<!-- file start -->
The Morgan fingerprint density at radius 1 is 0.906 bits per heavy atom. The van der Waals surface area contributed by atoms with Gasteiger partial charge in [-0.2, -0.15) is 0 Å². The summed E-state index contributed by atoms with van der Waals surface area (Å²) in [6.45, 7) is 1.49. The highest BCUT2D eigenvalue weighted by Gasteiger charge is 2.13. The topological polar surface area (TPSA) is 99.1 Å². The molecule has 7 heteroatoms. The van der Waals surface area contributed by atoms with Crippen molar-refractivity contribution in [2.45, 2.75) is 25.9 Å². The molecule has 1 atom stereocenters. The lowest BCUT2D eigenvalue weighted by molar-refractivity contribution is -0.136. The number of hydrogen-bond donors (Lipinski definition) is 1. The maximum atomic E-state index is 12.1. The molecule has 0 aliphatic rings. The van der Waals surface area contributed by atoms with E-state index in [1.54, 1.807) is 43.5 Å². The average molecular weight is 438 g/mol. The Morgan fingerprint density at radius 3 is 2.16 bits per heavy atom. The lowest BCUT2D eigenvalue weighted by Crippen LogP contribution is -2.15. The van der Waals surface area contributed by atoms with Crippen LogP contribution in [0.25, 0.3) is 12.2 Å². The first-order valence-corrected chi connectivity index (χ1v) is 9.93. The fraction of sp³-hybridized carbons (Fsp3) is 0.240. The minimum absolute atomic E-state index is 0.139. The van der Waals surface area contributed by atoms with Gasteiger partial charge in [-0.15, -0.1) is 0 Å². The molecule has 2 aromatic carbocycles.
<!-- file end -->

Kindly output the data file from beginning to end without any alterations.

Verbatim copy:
The Morgan fingerprint density at radius 1 is 0.906 bits per heavy atom. The van der Waals surface area contributed by atoms with Gasteiger partial charge in [-0.2, -0.15) is 0 Å². The summed E-state index contributed by atoms with van der Waals surface area (Å²) in [6.45, 7) is 1.49. The highest BCUT2D eigenvalue weighted by Gasteiger charge is 2.13. The topological polar surface area (TPSA) is 99.1 Å². The molecule has 7 heteroatoms. The van der Waals surface area contributed by atoms with Crippen molar-refractivity contribution in [2.45, 2.75) is 25.9 Å². The molecule has 1 atom stereocenters. The lowest BCUT2D eigenvalue weighted by molar-refractivity contribution is -0.136. The number of hydrogen-bond donors (Lipinski definition) is 1. The maximum atomic E-state index is 12.1. The molecule has 0 aliphatic rings. The van der Waals surface area contributed by atoms with E-state index in [1.54, 1.807) is 43.5 Å². The average molecular weight is 438 g/mol. The Morgan fingerprint density at radius 3 is 2.16 bits per heavy atom. The lowest BCUT2D eigenvalue weighted by Crippen LogP contribution is -2.15. The van der Waals surface area contributed by atoms with Crippen LogP contribution in [0.25, 0.3) is 12.2 Å². The first-order valence-corrected chi connectivity index (χ1v) is 9.93. The fraction of sp³-hybridized carbons (Fsp3) is 0.240. The minimum absolute atomic E-state index is 0.139. The van der Waals surface area contributed by atoms with Gasteiger partial charge in [-0.15, -0.1) is 0 Å². The molecule has 2 aromatic carbocycles.